Bees, Gulls and Cows, Is it going to rain?
Weather is perhaps the most decisive factor in planning a day out with nature photography. It not only sets the stage for any wildlife being out but also is a determining factor in my safety and comfort zone. In this modern era of scientific forecasting sometimes the weather just does not want to cooperate, so I must turn to other means in making my decision to venture out or stay home.
The old saying "red skies at night, sailor's delight, red skies in the morning, sailor take warning” is based on the weather moving from west to east and would mean that the moisture has passed with a red sunset.
With a red sky in the morning, the sun shines on moisture in the atmosphere at a low angle, therefore rain is possible. However rain actually reaching the ground and giving a good soaking occurs so infrequently out here in the high desert of the Great Basin U. S. The one factor that I can always rely on is the wind.
Seagulls or Inland gulls are sensitive to the slightest fluctuations in air and water pressure and can therefore respond to drops in air pressure just before a storm. Flying in tight circles, they adjust their sense of balance to the air pressure changes.
Gulls will also remain grounded when they sense that a storm is coming.
Flowers are known to give off stronger fragrances just before it rains due to a lowering of air pressure.
It has been noted by beekeepers that bees return to the hives before the rain sets in. This could be that they are also sensitive to the changes in atmospheric pressure.
I've always heard that cows will sit down when it is going to rain, I am not too sure if this is true or maybe they sit down in hopes that it will rain. One interesting theory about cows is that they can sense when there will be an earthquake which might be from their ability to hear on a much lower pitch than us.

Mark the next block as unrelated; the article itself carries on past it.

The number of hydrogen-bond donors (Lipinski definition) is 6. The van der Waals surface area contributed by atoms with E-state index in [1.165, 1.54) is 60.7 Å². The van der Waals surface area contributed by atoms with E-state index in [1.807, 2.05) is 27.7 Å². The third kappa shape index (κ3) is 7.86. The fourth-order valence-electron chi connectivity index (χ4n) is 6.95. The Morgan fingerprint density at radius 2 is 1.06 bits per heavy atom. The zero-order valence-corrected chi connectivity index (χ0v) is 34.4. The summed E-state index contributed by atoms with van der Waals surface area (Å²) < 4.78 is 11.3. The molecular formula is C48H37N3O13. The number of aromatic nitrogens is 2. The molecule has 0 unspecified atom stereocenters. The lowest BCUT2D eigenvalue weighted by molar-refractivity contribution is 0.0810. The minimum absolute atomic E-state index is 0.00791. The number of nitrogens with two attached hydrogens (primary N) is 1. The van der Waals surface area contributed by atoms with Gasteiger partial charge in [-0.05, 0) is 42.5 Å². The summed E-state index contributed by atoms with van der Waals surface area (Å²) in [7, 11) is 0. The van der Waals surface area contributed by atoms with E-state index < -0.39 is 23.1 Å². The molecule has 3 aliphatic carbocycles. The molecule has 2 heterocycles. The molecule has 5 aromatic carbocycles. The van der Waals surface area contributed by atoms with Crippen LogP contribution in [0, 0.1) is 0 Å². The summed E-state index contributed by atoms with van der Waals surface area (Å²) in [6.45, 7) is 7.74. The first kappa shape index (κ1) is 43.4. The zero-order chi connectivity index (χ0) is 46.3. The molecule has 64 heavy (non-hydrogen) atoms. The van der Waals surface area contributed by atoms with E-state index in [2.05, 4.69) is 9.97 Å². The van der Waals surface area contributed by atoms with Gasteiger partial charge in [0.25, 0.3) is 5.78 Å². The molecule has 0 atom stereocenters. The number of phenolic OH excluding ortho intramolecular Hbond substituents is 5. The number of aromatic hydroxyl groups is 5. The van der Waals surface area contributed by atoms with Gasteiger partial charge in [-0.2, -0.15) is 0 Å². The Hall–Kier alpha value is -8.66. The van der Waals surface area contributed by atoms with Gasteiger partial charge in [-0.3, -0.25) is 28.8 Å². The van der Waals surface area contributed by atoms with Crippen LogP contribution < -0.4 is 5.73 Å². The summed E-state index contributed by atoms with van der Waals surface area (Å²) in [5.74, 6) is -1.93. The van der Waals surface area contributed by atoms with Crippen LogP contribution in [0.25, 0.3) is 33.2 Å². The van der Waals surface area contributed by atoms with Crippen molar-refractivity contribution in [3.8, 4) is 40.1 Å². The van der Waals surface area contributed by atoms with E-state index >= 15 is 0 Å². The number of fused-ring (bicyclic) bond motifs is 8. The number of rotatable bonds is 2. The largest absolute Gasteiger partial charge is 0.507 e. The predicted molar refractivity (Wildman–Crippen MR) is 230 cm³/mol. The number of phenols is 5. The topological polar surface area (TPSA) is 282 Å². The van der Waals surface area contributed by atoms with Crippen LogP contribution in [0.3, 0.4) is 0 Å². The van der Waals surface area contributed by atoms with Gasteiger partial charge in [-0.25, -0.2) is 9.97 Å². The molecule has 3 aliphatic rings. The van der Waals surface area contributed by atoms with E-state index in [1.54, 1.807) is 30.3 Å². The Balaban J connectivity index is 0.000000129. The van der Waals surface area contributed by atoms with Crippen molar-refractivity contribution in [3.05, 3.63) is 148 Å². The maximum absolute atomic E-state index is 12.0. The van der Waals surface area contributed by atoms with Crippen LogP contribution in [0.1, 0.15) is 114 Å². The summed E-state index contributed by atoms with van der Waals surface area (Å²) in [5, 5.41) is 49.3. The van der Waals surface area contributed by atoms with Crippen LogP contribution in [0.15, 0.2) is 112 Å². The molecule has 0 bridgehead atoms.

Speaking of earthquakes, some people do confirm that dogs can predict an earthquake hours before it will strike. The incessant barking and howling of dogs in 1975 at Haicheng, China convinced the city to evacuate, saving at least 150,000 lives.
I think my favorite of all predictions or maybe it's a superstition is the one about rain coming within the day of a cat cleaning behind its ears.
As much as I love the rain, I sure do wish this weather forecast was more accurate. Or maybe I'd rather it not rain so much to make up for all the times that Skip cleaned behind his ears and it didn't come true.
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With my Nikon and tripod, my goal is to recreate the scene as it appears in nature, to preserve in a photographic image the awesome, yet simplistic beauty of the scene that waits around a bend or over a hill. Sometimes it's a colorful landscape, and many times I'm allowed in the presence of the numerous creatures that adapt to life in the wild.
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